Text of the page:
Many newer Blu-ray and media players (such as the Apple TV 4K) support Dolby Atmos. The Xbox One, Xbox Series X, and Xbox Series S consoles are also compatible with the format, although they require downloading the dedicated Dolby Access app. The same goes for smartphones: most devices can accommodate spatial audio.


You must choose a device marked with the Dolby Atmos icon, meaning that the audio track is delivered in a new surround format. For example, many movies and series in the Netflix, Amazon Prime, Disney+, and Apple TV+ databases come with Dolby Atmos audio.


When it comes to music, the largest catalog of spatial audio tracks is now available on Apple Music. In addition, music in Atmos is available on Amazon Music and Tidal. Other popular streaming platforms, such as Spotify and iHeartRadio, have spatial audio, but it doesn’t sound as good as on Apple Music.

With Amazon Echo, you can simply ask Alexa to play the best songs in Atmos. 

Do You Need an AV Receiver?

An AV receiver is not required to listen to Dolby Atmos audio. However, it can be a useful addition to an existing audio system – the receiver gives you more control over the sound settings. It makes it easier to upgrade and expand the system.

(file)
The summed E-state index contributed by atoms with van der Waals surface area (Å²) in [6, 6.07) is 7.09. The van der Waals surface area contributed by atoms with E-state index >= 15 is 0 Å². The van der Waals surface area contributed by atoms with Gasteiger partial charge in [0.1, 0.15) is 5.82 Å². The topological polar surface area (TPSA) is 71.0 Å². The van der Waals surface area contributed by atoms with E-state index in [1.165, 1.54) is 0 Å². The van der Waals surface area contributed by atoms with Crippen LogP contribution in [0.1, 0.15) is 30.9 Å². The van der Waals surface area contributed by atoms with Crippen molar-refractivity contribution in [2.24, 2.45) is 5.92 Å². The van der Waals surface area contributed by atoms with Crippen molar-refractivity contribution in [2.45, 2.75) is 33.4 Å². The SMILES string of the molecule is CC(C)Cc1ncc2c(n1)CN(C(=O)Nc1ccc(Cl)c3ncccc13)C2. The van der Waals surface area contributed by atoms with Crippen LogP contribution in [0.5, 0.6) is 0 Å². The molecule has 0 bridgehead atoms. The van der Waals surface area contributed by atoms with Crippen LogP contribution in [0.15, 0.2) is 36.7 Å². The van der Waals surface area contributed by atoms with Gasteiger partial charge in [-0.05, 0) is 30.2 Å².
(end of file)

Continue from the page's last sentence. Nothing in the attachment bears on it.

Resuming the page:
When buying an AV receiver, make sure it has an Atmos decoder. 

Dolby Atmos-enabled soundbars do not require a receiver because it is already built into the soundbar.

What is Height Virtualization?

If upgrading or replacing your audio system with a new Dolby Atmos-enabled device is impossible, then Dolby Atmos can be implemented in software. Along with the advent of the format, the vendor developed a height virtualization technology, allowing you to get a “virtual” experience of listening to sound in Atmos.

Height virtualization technology is designed for devices that don’t support Atmos at the hardware level. The Atmos software codec emulates the technology so that the user gets the desired sound with surround and overhead channels without changing equipment.

Height virtualization is available on many relatively budget AV receivers, such as the Denon AVR-X2700H and Pioneer VSX-534.

So is Dolby Atmos Worth It?

Atmos is like the 8K among UHD (Ultra High Definition) in the audio industry. It has what 5.1 surround sound lacks – an object-based concept, the ability to utilize many speakers without causing a mess, and a cinema-like immersive experience in a small space like your headphones. So Dolby Atmos is certainly worth it. The only competitor on the market is another object-based vendor – DTS:X.